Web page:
However, alongside this tendency, another has emerged. Those Catholics committed to the work of justice and peace, determined to struggle against oppression and discrimination, have taken the Palestinians to their hearts. They see the Palestinians as a people struggling for their freedom, and in some cases this struggle has become paradigmatic for understanding the struggles of so many marginalised and dispossessed peoples and groups in contemporary society. In this worldview, the Israelis are a powerful, militarised and oppressive majority who dominate the last of the Third World’s nations as yet to achieve national independence, through a cruel machinery of occupation. Those in the Church particularly concerned with the dialogue with Muslims also tend to see the Palestinian question as central. Muslims are often profoundly offended by Western support for Israel and they are sensitive to the mounting racism towards Muslims in many Western countries. Those Catholics in dialogue with Muslims can not ignore the passionate concern for the plight of the Palestinians. To these is added the voice of those who are focused particularly on the plight of the Christians in the Holy Land, and who blame the present instability in the Middle East on the establishment of the State of Israel in 1948.

The Holy Father’s visit has illustrated to the Church that these tendencies not only can but must be held together without confusion. The Church is obligated to continue down the road of dialogue and reconciliation with the Jewish people. The Church is equally obligated to speak out for justice for Palestinians. These two positions will not always be accommodated among our partners in dialogue but they represent a Catholic position that integrates the Church’s fundamental commitments. Commitment to dialogue with the Jewish people cannot be synonymous with support for the political options of Zionism and the State of Israel. Commitment to justice for the Palestinian people cannot be synonymous with acquiescence in anti-Jewish sentiment or the justification of violence. Pope Benedict XVI has reminded us that the Church must become more and more a presence that not only concretely manifests justice and peace but also pardon, reconciliation, love and hope. The way that the Church speaks about the Land called to be holy and the people who live there must ultimately open up new possibilities so that a radically different future can begin to take shape in our imaginations – impregnated with the Gospel – in our discourse and ultimately in our praxis.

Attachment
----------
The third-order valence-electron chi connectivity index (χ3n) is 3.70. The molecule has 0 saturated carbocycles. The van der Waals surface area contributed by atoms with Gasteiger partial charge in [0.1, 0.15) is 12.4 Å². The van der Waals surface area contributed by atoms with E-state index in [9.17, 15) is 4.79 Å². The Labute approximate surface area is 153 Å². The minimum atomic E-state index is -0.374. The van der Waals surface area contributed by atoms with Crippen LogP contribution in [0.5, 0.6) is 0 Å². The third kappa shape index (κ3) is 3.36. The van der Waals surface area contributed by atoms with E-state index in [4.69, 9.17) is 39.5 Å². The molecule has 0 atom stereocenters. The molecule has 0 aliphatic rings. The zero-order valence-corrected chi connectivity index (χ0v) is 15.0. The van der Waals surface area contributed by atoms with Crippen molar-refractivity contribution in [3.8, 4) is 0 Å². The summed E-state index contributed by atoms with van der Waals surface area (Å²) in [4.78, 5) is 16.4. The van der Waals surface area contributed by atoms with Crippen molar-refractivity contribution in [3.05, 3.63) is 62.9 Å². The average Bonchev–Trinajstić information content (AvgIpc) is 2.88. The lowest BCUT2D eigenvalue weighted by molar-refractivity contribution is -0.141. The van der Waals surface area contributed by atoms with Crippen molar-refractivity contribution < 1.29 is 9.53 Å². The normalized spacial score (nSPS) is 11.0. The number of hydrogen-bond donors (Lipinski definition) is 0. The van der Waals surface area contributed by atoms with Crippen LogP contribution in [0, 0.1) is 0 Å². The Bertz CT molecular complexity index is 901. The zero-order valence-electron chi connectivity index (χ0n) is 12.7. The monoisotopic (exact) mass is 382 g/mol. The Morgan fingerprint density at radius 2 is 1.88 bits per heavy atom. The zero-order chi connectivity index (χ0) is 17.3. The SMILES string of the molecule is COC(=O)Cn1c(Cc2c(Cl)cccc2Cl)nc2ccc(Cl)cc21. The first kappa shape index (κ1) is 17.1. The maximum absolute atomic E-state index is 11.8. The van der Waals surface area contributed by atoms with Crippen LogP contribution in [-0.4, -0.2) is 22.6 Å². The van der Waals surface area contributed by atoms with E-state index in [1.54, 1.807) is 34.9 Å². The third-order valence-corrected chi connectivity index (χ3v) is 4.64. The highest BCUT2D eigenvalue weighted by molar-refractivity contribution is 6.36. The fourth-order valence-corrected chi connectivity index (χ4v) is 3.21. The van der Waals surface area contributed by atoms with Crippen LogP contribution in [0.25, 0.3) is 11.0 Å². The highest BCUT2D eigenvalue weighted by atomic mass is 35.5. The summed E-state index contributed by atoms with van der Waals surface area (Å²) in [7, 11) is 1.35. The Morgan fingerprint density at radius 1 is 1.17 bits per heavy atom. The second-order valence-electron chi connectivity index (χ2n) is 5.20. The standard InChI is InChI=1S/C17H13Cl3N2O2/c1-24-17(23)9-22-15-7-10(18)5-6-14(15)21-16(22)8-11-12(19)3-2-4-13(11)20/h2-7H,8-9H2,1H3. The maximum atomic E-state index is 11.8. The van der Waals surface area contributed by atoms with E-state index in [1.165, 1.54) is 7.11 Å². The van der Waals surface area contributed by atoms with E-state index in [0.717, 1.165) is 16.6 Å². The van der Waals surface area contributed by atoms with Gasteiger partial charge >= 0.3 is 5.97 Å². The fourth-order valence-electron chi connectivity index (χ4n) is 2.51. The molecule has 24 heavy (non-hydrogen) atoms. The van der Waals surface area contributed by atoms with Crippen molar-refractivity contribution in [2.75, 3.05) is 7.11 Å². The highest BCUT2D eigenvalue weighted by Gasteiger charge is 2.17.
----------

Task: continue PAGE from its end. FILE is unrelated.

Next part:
I conclude with the stirring words with which the Pope addressed the Church as he stood in front of the tomb of Jesus in Jerusalem

The empty tomb speaks to us of hope, the hope that does not disappoint because it is the gift of the Spirit of life (cf. Rom 5:5). This is the message that I wish to leave with you today, at the conclusion of my pilgrimage to the Holy Land. May hope rise up ever anew, by God's grace, in the hearts of all the people dwelling in these lands! May it take root in your hearts, abide in your families and communities, and inspire in each of you an ever more faithful witness to the Prince of Peace! The Church in the Holy Land, which has so often experienced the dark mystery of Golgotha, must never cease to be an intrepid herald of the luminous message of hope which this empty tomb proclaims. The Gospel reassures us that God can make all things new, that history need not be repeated, that memories can be healed, that the bitter fruits of recrimination and hostility can be overcome, and that a future of justice, peace, prosperity and cooperation can arise for every man and woman, for the whole human family, and in a special way for the people who dwell in this land so dear to the heart of the Saviour.[8]

Fr David Neuhaus SJ is Patriarchal Vicar for Hebrew Speaking Catholics at the Latin Patriarchate of Jerusalem,

[1] (On the aeroplane, May 8, 2009)

[2] (At Mass in Jerusalem, May 12, 2009

[3] (At Ben Gurion Airport, May 15, 2009)

[4] (At Aida Refugee Camp, Bethlehem, May 13, 2009)

[5] (At farewell, Palestinian Autonomy, Bethlehem, May 13, 2009)

[6] (At farewell at Ben Gurion Airport, May 15, 2009).

[7] (At Aida Refugee Camp, Bethlehem, May 13, 2009).

[8] (At the Holy Sepulchre, May 15, 2009)

 Read part one of Benedict?s visit to a land called to be holy